UK consumer confidence rose in the three months to the end of July, driven by positive signals about the UK economy.
This coincided with a prolonged period of hot weather and British sporting success which is likely to have affected people’s mood. However concerns about personal finances and job security remain widespread.
These are the key findings of the third edition of The Consumer Today, the quarterly report from dunnhumby and Tesco, using their unique insights to provide a detailed picture of how British consumers feel about the economy in general, as well as their own personal situation.
Covering the three months to the end of July, the report finds that overall consumer confidence has reached its highest ever point since the survey began in July 2010.
Much of the improvement has been driven by more optimistic attitudes towards the country’s economy, with positive economic news leading to a marked drop in the number of people who feel the economy has declined in the recent past, and an increase in those believing it will improve in the future.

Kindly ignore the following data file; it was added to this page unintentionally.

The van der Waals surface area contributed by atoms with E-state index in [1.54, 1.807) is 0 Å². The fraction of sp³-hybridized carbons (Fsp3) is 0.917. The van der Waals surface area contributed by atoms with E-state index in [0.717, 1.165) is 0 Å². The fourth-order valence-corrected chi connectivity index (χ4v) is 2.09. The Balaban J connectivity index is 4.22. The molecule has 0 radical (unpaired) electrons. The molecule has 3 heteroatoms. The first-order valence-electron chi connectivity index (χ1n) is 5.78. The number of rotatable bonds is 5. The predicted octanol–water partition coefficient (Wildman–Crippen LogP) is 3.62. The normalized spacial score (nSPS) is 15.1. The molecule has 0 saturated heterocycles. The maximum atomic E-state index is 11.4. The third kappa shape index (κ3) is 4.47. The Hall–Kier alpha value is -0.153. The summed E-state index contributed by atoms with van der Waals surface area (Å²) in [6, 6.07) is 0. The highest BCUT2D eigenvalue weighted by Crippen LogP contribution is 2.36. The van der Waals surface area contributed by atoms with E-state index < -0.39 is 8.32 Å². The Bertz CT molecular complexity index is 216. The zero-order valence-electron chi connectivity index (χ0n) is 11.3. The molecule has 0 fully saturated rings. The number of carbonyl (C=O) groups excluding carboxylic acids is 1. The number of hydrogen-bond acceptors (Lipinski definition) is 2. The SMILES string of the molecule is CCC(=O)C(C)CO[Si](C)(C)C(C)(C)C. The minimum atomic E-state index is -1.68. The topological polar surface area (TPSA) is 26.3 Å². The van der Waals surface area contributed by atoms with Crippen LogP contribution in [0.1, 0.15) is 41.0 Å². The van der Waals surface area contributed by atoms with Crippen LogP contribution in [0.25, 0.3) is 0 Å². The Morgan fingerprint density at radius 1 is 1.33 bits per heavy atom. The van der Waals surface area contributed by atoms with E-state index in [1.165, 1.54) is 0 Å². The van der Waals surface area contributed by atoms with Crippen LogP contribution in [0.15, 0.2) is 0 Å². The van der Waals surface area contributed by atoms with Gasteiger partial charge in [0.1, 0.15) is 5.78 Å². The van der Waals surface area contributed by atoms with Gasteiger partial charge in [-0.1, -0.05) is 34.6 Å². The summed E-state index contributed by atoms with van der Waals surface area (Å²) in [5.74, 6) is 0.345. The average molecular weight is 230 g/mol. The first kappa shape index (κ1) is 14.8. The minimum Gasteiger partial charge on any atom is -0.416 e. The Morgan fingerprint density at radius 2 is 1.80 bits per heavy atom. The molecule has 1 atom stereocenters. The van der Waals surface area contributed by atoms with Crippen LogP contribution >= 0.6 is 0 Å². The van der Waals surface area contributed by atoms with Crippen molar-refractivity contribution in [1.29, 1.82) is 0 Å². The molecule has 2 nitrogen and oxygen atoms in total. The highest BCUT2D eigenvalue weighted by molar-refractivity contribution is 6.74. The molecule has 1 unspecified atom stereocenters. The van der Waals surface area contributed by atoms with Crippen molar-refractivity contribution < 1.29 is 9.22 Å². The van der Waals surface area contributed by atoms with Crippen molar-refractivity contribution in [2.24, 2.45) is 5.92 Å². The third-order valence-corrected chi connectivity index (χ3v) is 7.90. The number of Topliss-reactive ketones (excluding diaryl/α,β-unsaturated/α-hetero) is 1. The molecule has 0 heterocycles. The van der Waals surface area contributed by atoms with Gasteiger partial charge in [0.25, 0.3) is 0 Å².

The good weather and British sporting success is also likely to have helped consumers to feel more positive about their present situation, contributing to the rise in overall confidence.
However, the report also signals a note of caution. Despite positive recent signals, a greater proportion of the population still believe that the economic outlook is gloomy rather than hopeful. Concerns about personal finances and job security remain widespread, and are particularly acute amongst lower income households.
Simon Hay, CEO of dunnhumby, said, “This is the third of our quarterly reports measuring consumer sentiment and overall confidence is continuing on an upward trend since the last quarter. Encouraging economic signs have boosted the positive mood, but this has not translated to people’s personal financial situations, where there is still much uncertainty.”
Philip Clarke, CEO of Tesco, said, “It’s been a great British summer of sun and sporting success and it’s encouraging to see that consumers are feeling more positive about the economy.
"However, the underlying picture is complex and it’s not yet clear if the recent improvements in consumer confidence are thanks to these short-term factors, or part of a more significant shift. What we do know is that consumers are continuing to look for great value and I don’t see that changing.”